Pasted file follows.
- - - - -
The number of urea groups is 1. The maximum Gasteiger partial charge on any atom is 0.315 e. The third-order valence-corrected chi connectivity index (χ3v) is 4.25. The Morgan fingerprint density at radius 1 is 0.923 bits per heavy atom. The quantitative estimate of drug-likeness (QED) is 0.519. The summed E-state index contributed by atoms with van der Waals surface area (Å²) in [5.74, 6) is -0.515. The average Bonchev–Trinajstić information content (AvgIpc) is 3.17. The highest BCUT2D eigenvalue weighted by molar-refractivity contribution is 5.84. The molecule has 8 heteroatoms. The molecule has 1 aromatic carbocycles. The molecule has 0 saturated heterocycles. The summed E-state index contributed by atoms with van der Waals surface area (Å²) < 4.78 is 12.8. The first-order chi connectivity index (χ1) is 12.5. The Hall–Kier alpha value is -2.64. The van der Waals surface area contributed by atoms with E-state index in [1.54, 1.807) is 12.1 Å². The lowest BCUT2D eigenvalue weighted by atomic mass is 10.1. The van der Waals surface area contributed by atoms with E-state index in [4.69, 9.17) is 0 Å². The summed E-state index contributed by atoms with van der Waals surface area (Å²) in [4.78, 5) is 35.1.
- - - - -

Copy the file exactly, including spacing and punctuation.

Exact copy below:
The number of urea groups is 1. The maximum Gasteiger partial charge on any atom is 0.315 e. The third-order valence-corrected chi connectivity index (χ3v) is 4.25. The Morgan fingerprint density at radius 1 is 0.923 bits per heavy atom. The quantitative estimate of drug-likeness (QED) is 0.519. The summed E-state index contributed by atoms with van der Waals surface area (Å²) in [5.74, 6) is -0.515. The average Bonchev–Trinajstić information content (AvgIpc) is 3.17. The highest BCUT2D eigenvalue weighted by molar-refractivity contribution is 5.84. The molecule has 8 heteroatoms. The molecule has 1 aromatic carbocycles. The molecule has 0 saturated heterocycles. The summed E-state index contributed by atoms with van der Waals surface area (Å²) < 4.78 is 12.8. The first-order chi connectivity index (χ1) is 12.5. The Hall–Kier alpha value is -2.64. The van der Waals surface area contributed by atoms with E-state index in [1.54, 1.807) is 12.1 Å². The lowest BCUT2D eigenvalue weighted by atomic mass is 10.1. The van der Waals surface area contributed by atoms with E-state index in [4.69, 9.17) is 0 Å². The summed E-state index contributed by atoms with van der Waals surface area (Å²) in [4.78, 5) is 35.1.